The most productive coach in franchise history is returning to the Blind River Beavers of the Northern Ontario Jr. Hockey League for a sixth season, Hockey News North has confirmed.
Kyle Brick, who will turn 35 years of age later this month, has re-upped with the Beavers as coach and general manager for the 2021-2022 season as per team president Robert Morningstar.
Morningstar had much good to say about Brick and the job that he has done at the helm of the Beavers.
“At the beginning of his first contract (in 2016) the Beavers were looking for a local coach with experience, drive and dedication to develop a top-level team.
“The Board of Directors are extremely satisfied and pleased with Kyle’s performance and will continue to work together to develop that championship team that we are striving for … and we remain confident that we will get there.
“Having said that, moving forward we have to remember and keep in mind that hockey is for the players and it is our job to develop them so that they can get to that next level,” Morningstar told Hockey News North.
Morningstar also reflected on the abbreviated 2020-2021 NOJHL season that was affected by COVID-19 and Ontario government and public health unit shutdowns.
“With support and guidance of the NOJHL and its return to play policy we were able to provide the sport of hockey to the north. I strongly believe that during these difficult times we have stuck together to bring hockey to our Blind River community.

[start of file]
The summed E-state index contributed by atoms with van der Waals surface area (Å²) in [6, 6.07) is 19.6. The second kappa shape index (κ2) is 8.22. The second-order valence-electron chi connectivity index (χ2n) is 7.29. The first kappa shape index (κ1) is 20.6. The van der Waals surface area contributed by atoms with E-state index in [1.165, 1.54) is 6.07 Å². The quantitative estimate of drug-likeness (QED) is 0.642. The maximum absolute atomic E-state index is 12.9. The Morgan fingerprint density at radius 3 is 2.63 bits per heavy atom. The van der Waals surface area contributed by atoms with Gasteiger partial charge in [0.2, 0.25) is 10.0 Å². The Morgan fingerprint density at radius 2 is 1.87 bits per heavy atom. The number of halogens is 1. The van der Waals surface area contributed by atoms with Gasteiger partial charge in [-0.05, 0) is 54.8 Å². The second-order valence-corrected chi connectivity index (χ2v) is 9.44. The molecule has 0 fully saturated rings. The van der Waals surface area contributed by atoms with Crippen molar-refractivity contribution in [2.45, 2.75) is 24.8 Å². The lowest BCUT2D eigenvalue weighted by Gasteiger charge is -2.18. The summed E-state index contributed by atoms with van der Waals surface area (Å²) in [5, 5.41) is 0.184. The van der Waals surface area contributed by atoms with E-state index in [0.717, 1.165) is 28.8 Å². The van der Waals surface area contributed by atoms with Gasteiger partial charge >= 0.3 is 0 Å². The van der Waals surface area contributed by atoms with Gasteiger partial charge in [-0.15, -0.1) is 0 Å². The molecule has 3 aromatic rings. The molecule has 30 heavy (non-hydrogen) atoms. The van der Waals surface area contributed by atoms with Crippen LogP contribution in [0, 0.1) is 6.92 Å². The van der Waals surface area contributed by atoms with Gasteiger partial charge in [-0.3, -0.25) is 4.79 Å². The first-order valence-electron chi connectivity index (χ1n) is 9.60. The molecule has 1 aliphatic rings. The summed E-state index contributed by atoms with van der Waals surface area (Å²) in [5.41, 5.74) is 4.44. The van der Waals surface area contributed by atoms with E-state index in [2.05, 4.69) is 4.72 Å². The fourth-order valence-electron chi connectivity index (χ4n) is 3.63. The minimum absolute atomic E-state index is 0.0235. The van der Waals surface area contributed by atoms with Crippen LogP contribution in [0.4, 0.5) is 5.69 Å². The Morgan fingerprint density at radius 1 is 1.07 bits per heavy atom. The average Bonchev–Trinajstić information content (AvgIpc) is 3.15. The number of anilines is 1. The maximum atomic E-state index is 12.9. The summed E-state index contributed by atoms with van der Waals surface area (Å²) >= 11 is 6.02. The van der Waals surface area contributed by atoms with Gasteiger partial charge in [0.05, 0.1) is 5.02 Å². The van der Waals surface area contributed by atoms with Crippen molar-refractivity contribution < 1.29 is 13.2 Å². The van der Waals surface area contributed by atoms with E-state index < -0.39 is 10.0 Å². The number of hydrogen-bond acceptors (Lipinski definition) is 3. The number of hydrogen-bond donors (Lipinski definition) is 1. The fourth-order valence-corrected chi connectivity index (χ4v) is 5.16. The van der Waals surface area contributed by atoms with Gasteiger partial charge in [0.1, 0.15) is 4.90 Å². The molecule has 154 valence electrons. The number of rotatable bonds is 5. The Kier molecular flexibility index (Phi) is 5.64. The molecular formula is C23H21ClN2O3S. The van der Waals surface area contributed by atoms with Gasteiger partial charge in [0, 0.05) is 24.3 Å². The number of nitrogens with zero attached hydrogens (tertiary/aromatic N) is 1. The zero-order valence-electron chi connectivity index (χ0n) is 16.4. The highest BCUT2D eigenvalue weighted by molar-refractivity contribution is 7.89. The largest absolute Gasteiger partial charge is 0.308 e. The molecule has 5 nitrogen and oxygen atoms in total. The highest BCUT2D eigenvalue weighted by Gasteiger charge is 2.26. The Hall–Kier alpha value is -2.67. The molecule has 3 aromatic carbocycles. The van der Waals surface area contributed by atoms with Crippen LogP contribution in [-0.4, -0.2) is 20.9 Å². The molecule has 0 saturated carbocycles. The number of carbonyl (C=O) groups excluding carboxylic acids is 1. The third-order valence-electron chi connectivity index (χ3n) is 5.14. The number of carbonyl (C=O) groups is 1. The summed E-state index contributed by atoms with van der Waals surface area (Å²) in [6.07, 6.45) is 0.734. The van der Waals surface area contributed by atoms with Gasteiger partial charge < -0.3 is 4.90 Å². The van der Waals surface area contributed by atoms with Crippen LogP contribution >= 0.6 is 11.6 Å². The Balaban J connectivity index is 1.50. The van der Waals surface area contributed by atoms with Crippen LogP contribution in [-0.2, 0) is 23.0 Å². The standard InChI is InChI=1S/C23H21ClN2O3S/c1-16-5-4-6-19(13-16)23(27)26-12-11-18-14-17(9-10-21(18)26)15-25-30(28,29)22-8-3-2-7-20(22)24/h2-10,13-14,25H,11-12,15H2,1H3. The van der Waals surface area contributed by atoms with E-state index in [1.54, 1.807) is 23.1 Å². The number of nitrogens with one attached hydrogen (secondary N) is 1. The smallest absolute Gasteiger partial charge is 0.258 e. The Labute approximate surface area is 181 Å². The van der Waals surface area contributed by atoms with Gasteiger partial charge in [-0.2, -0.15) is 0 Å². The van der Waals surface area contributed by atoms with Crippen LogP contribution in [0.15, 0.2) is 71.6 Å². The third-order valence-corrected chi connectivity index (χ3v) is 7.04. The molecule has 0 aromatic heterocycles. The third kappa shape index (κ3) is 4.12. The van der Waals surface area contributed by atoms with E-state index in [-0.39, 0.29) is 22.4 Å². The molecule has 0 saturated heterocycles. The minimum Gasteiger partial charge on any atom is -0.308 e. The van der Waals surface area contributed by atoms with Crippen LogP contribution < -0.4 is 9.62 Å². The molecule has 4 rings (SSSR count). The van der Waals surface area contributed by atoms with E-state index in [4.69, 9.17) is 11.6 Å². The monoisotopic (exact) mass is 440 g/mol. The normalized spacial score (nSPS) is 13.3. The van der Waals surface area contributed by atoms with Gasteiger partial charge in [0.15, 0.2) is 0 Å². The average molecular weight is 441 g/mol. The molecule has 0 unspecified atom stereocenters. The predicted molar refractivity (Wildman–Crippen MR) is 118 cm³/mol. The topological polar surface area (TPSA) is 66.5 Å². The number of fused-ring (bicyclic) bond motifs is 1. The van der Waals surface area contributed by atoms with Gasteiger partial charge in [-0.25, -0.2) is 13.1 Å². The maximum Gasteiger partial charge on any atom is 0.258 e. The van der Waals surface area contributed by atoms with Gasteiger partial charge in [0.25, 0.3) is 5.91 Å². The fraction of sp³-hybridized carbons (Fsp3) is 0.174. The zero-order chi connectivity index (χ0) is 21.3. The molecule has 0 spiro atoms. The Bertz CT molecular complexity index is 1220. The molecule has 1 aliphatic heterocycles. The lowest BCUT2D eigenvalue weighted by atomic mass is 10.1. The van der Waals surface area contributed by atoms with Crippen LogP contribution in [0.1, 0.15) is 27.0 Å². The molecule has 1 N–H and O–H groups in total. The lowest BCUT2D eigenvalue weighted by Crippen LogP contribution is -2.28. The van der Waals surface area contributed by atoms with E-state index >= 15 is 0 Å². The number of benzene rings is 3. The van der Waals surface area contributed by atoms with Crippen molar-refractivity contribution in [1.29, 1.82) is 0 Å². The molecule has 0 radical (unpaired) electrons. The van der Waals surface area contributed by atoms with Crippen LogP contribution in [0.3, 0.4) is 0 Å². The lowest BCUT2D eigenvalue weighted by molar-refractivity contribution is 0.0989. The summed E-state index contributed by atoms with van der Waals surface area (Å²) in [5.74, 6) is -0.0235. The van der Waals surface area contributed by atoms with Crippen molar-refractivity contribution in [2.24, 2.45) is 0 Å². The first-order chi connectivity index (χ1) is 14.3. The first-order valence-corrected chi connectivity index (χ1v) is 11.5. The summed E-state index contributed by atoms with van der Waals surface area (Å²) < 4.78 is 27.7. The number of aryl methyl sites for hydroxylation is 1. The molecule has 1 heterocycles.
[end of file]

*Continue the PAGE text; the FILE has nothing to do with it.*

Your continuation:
“Hockey is part of our culture and will always be,” added Moringstar, noting that he feels positive about a more normal return of hockey for the 2021-2022 season.
As for Brick, who hails from the nearby, north shore town of Thessalon — which is about 35 miles west of Blind River and 50 miles east of Sault Ste. Marie — he told Hockey News North that he is “happy to be returning to the Beavers.
“We have a good group of players coming back who we want to continue to develop,” he began, adding that, “my time here in Blind River has been great … we have been able to turn around a program and become a contender year after year, not only in the division but in the league as well.
“The best part is I get to do it with my best friends as assistant coaches, Craig MacDonald and Dylan King. And we’ve also been able to add great people in (assistant coach) Jamie Disano, (trainer) Derrick Bates and (equipment manager) Spencer Lawrence,” pointed out Brick.
“We are still chasing that elusive league championship but I feel we are getting closer and closer. The board of directors and community of Blind River have been nothing but supportive and I can’t be more thankful. This team gave me a shot and I intend to win here, that’s the goal. I can’t wait to get started next season,” Brick relayed.
Prior to the 2020-2021 campaign in which the Beavers posted a 9-11-1 record in 21 games — seventeen of which were against the Soo Thunderbirds — Blind River had nothing but winning seasons since Brick arrived in Blind River in 2016, posting successive records of 32-20-4, 33-19-4, 25-24-7 and a franchise-best 37-15-4 in 2019-2020.
By comparison, in the four seasons before Brick and Co. came on board in Blind River, the Beavers won only 33 of 212 games.
To be sure, there is a Brick foundation when it comes to the NOJHL in Blind River.